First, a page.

Tuesday, March 1, 2011

Labopharm Underwhelms, Capstone's Big Order, Amarin's Entry Point, Feuerstein Slams RPC


DDSS:  Shares of Labopharm set a new 52-week low on Tuesday, after having released an underwhelming quarterly release last week. 

You had to know that things weren't all peachy for the company when the "commercial activities" mentioned at the beginning of the company's earnings press release highlighted "physician visits" by the sales staff and "free samples" before product sales even received mention.

The company also noted that OLEPTRO sales were not where the company had previously predicted they would be at the current time.

With the significant dip in price over the past weeks, DDSS may look like a nice 'buy the dip' play, but while I do think the stock will rebound during the year, I'm taking a little break from this one for now.

Unless Italian partner Angelini is going to market OLEPTRO to Silvio Berlusconi as an afrodisiac, then it's going to be slow going for Labopharm.

There's a few milestone events still developing that make DDSS a speculative mid to longer term pick, so it's still worth keeping an eye on; and that's not to say that a quick rebound back to the dollar level might not occur once the bad earnings have been digested.

Disclosure:  No position.

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CPST:  Capstone Turbine announced a pretty significant order last week, an order to supply 24 C65 microturbine units to support the Eagle Ford shale play in South Texas.

The announcement of this purchase, a re-order from an original 18-unit order that was placed last summer, underlies the long term viability of Capstone as a player in the green energy sector and also spurred a move back to the $1.50 mark for the CPST stock.

CPST had previously dipped back down towards 'buy territory' after spiking following a positive earnings report.

Capstone is still one to watch in the alternative energy/green sector.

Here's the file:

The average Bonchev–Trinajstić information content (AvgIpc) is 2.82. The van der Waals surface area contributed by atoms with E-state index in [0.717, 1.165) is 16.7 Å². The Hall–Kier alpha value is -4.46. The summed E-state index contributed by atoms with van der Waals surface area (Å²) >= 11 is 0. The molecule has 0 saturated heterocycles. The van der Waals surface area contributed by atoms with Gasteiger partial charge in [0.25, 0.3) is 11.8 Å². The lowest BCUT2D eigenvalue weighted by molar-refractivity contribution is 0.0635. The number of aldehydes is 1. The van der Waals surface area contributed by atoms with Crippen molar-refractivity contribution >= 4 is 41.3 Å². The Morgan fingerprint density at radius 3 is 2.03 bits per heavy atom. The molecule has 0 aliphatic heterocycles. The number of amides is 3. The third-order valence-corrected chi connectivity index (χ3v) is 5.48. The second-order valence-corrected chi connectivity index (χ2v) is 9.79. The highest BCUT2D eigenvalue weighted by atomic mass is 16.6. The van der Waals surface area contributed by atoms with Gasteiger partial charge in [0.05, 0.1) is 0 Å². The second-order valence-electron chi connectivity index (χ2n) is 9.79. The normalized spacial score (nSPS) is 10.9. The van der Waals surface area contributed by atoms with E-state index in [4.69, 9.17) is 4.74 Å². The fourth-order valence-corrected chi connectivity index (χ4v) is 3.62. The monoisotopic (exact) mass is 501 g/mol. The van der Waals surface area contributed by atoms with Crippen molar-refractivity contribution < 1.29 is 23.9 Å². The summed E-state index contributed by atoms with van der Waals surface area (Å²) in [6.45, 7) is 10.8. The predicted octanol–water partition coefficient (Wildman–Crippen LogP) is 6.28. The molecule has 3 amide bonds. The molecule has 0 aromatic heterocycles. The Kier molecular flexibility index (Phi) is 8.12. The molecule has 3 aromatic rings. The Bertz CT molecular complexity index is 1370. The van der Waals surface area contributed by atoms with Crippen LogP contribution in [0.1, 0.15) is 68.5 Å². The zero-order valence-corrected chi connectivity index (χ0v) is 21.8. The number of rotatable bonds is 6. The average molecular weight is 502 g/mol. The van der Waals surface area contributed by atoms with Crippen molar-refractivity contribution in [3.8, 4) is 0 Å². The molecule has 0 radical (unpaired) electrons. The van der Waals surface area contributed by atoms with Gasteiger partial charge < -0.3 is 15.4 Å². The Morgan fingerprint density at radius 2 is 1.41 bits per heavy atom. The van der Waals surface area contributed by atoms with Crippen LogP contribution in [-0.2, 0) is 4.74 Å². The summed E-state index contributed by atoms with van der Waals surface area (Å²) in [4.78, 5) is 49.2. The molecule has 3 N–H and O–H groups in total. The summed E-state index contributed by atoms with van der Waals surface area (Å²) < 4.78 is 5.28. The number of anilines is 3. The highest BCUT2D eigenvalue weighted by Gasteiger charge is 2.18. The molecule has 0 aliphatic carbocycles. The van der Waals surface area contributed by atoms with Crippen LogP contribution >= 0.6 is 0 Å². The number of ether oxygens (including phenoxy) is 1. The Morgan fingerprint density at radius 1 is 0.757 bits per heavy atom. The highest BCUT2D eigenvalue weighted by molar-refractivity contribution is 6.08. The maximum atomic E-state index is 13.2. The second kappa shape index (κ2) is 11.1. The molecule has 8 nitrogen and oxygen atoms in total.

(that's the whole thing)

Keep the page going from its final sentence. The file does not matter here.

Disclosure:  Long CPST.


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AMRN:  Amarin Corporation finds its shares trading to the lower side of $7.50 on Tuesday, after posting over two months of solid gains from right around the three dollar mark.

Positive trial results back in December for AMR101 started the run, and follow-up news about the expected early completion of a second Phase III trial for AMR101 is what spike the stock to over nine dollars.

The current pullback may be offering investors who missed out on the first run a second chance, although it's unlikely, in my opinion, that we'll see anything close to three bucks again, barring any unexpected bad news.

Keep an eye on AMRN.  In this market, with the shaky global geo-political situation providing a reality check, you never know just how low this dip could go. 

Disclosure:  No position.




RPC:  Long shareholders of Radient Pharmaceuticals were without a doubt unhappy with TheStreet.com on Tuesday, as that website's biotech blogger, Adam Feuerstein, produced another one of his infamous hatchet jobs on companies that he's got a beef with.

Radient was the target this time, but more important that who the target was, Mr. Feuerstein once again provided an exclamation point next to every reason why he's NOT a journalist, even though he'll tell you all day long that he is one.

I've said it a few times before, that journalism is about reporting the news, not speaking or writing about it with a biased twist - that's called OpEd.

In what might have been a valid 'other side' to the Radient story, Feuerstein discredited the entire piece and his supporting 'facts' by selling it more as a third grade note between two feuding females than as a journalistic work of stock and company analysis. 

Drama sells, especially in America, and that is why there's no chance you'll get a drama-free report from TheStreet's biotech blog.  The point is to get you to click on the story, and then rile you up enough to click again when you post a comment.  And that's not even taking into account the fact that you've got to click five different pages to read one story.

This guy would love to have you believe that he provides his audience with some nice "Ah-Hah!" moments on his blog, but more truthfully you'll find yourself saying, "HA-HA" at the fact that the biotech blogger considers himself a journalist.

There's more journalism in a Garfield comic strip than there is at TheStreet.com.  There's obvious bias at work, and to make the story even more comical, Feuerstein is like the horse getting led by the carrot.  He's doing a pretty good job at keeping up with BioMedReports.com and then posting a 'counter-opinion' on his own blog.

Investors should dissect the Radient story based on their own DD, and take with a grain of salt anything you read about any stock on a blog - especially one that puts bias, drama and emotion above an honest and down-to-earth reporting of the facts.

And you wonder why people looking for true reporting of news flock to the European news channels.

Disclosure:  No position.


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